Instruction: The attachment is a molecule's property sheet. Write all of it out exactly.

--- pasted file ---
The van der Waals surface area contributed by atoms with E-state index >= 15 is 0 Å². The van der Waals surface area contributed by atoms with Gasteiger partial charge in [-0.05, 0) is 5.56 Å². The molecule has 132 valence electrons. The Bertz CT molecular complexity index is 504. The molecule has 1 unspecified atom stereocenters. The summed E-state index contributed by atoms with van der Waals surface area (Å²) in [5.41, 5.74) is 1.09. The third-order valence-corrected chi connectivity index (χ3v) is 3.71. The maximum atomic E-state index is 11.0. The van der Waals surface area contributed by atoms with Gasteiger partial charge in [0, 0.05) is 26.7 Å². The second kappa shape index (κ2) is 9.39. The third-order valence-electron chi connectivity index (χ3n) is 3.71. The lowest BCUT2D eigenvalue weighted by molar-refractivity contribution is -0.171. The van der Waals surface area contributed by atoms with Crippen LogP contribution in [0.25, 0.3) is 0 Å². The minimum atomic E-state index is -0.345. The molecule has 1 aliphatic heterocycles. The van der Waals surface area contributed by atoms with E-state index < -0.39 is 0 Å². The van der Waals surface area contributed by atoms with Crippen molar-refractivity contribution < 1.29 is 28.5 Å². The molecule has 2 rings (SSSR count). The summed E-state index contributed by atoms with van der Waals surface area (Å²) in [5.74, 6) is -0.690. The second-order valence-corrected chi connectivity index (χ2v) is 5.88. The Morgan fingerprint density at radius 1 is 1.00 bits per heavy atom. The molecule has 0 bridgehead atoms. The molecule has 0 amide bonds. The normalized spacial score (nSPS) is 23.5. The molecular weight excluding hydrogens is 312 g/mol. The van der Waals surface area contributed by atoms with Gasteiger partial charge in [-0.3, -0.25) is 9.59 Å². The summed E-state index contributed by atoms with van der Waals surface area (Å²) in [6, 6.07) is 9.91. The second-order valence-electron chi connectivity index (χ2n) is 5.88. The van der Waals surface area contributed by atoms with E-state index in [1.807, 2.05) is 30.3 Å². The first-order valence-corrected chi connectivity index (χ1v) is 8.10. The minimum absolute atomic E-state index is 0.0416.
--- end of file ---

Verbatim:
The van der Waals surface area contributed by atoms with E-state index >= 15 is 0 Å². The van der Waals surface area contributed by atoms with Gasteiger partial charge in [-0.05, 0) is 5.56 Å². The molecule has 132 valence electrons. The Bertz CT molecular complexity index is 504. The molecule has 1 unspecified atom stereocenters. The summed E-state index contributed by atoms with van der Waals surface area (Å²) in [5.41, 5.74) is 1.09. The third-order valence-corrected chi connectivity index (χ3v) is 3.71. The maximum atomic E-state index is 11.0. The van der Waals surface area contributed by atoms with Gasteiger partial charge in [0, 0.05) is 26.7 Å². The second kappa shape index (κ2) is 9.39. The third-order valence-electron chi connectivity index (χ3n) is 3.71. The lowest BCUT2D eigenvalue weighted by molar-refractivity contribution is -0.171. The van der Waals surface area contributed by atoms with Crippen LogP contribution in [0.25, 0.3) is 0 Å². The minimum atomic E-state index is -0.345. The molecule has 1 aliphatic heterocycles. The van der Waals surface area contributed by atoms with E-state index < -0.39 is 0 Å². The van der Waals surface area contributed by atoms with Crippen molar-refractivity contribution < 1.29 is 28.5 Å². The molecule has 2 rings (SSSR count). The summed E-state index contributed by atoms with van der Waals surface area (Å²) in [5.74, 6) is -0.690. The second-order valence-corrected chi connectivity index (χ2v) is 5.88. The Morgan fingerprint density at radius 1 is 1.00 bits per heavy atom. The molecule has 0 bridgehead atoms. The molecule has 0 amide bonds. The normalized spacial score (nSPS) is 23.5. The molecular weight excluding hydrogens is 312 g/mol. The van der Waals surface area contributed by atoms with Gasteiger partial charge in [-0.3, -0.25) is 9.59 Å². The summed E-state index contributed by atoms with van der Waals surface area (Å²) in [6, 6.07) is 9.91. The second-order valence-electron chi connectivity index (χ2n) is 5.88. The van der Waals surface area contributed by atoms with E-state index in [1.807, 2.05) is 30.3 Å². The first-order valence-corrected chi connectivity index (χ1v) is 8.10. The minimum absolute atomic E-state index is 0.0416.